The Top 5 Legacy SIEM Failures for MSSPs

After 25 years of working for and with service providers, I have seen many successes and some fairly significant failures in delivering services. While this list focuses on the failures of legacy SIEMs in the world of MSSPs, don’t fret. As Henry Ford once said, “Failure is simply the opportunity to begin again, this time more intelligently.” The future for MSSPs, MDRs, and SOCaaS vendors is the Modern SIEM.

Author: Jared Hufferd
Author: Jared Hufferd, director of security partner sales, Sumo Logic.

#1 Single point of failure creates reputation failure

As the service provider market matured and the journey toward five 9s progressed, significant progress was made in technology to support the much-coveted SLA customers use to hold their SP vendors accountable. However, legacy SIEMs have suffered limits both from the perspective of technology and cost for the high-availability needed to avoid single point of failures. True high-availability requires, from south to north, redundant synchronized data lakes, redundant application servers, and meshed networks with redundant switches and firewalls and dual homed internet connections. All of this redundancy comes at a 2X+ cost. So, most mid-size and small service providers tend to cut corners and take the risk of outage. Outages mean not meeting your SLA. Outages mean your customers may be out of compliance. Outages mean notifying your customers of lost data. Outages mean reputation failure.

#2 Upgrades can downgrade services

We all know the advantages of upgrades to platforms: new features, better security, and bug fixes. However, we’ve also all experienced the downfall when our smartphone or laptop upgrades, and the device no longer works properly. That inconvenience is mild compared to when the access to hundreds of customer data points becomes unavailable, or even worse, is lost completely when your upgrade goes wrong.

#3 Limiting customers limits success

Many service providers limit their customers when they limit their services. Making the step from managed firewall to Managed Detection & Response (MDR) opens the gates to more revenue but opening the gates to additional revenue from other siloed divisions within their customers’ businesses can exponentially increase revenue and create greater customer stickiness. Legacy SIEMs do not address the modern needs of Development and Operations organizations. DevSecOps is the modern approach, and those that are not addressing it are doomed to fail.

#4 Missing sources equals missing detections

We have all heard the expression “Garbage In Garbage Out”, GIGO. The antonym applies as well to “Value In Value Out”, VIVO! When data into the SIEM is limited to traditional security sources like firewalls, IDS, or simple AD logs, the value of the findings are also limited and therefore fail to provide the whole picture. Value comes from seeing the entire attack surface, e.g. EC2 instances, Kubernetes/Docker, O365/other SaaS, and on-prem switches/routers/servers/apps.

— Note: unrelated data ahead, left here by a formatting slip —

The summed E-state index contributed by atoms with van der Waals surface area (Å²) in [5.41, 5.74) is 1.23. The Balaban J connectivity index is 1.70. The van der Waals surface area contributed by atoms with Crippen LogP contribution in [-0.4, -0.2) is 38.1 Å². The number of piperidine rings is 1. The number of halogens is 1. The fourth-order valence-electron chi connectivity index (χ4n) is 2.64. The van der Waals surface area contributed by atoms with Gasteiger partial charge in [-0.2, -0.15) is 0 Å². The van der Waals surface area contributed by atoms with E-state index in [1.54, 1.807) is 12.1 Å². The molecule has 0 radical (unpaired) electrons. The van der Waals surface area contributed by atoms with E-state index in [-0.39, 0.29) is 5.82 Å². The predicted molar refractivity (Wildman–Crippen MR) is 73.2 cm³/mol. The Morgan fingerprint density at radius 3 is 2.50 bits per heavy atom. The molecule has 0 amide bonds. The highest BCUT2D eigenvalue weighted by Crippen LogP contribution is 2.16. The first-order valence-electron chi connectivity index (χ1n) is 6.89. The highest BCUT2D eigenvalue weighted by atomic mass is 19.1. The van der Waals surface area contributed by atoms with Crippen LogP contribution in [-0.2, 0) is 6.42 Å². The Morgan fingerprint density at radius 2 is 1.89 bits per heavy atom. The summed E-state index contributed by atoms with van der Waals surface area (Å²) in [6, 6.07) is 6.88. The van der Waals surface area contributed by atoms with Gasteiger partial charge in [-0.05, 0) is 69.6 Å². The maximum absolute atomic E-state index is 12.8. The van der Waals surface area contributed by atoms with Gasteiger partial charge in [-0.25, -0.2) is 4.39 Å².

#5 Confidentiality only is not full security

In the security world, “CIA” has nothing to do with a certain US intelligence agency. These three letters stand for Confidentiality, Integrity, and Availability, otherwise known as the CIA Triad. While many MSSPs spend most of their effort on confidentiality and somewhat on integrity, assuring availability of a customer’s operational data has not been a focus for MSSPs. Failing to address customers’ availability monitoring needs is only providing a partial solution.

Availability is the third leg of the security stool. Monitoring, alerting, and diagnosing availability issues of operational data not only completes the CIA Triad but differentiates your services versus the competition. Whether it's DDOS, internal threats, or misconfigurations, your customers want to know about and how it correlates to the entire security threat landscape.


Born in the cloud, modern SIEMs overcome the failures of the legacy approaches. Today’s cloud native SIEMs have resiliency of the micro-systems architecture and availability from the world’s largest cloud providers. Due to Agile methodologies on micro-systems architectures, upgrades on cloud native SIEMs can be accomplished with zero downtime. And, expanding Total Addressable Market (TAM) by cutting across your customers' silos is easy when you have one unlimited platform that can take in ALL Development and Operation data to provide cross department visibility and complete the CIA Triad.

For a guide on how to build a practice around a Modern SaaS SIEM, please visit:

Jared Hufferd is director of security partner sales at  Sumo Logic. Read more Sumo Logic guest blogs here.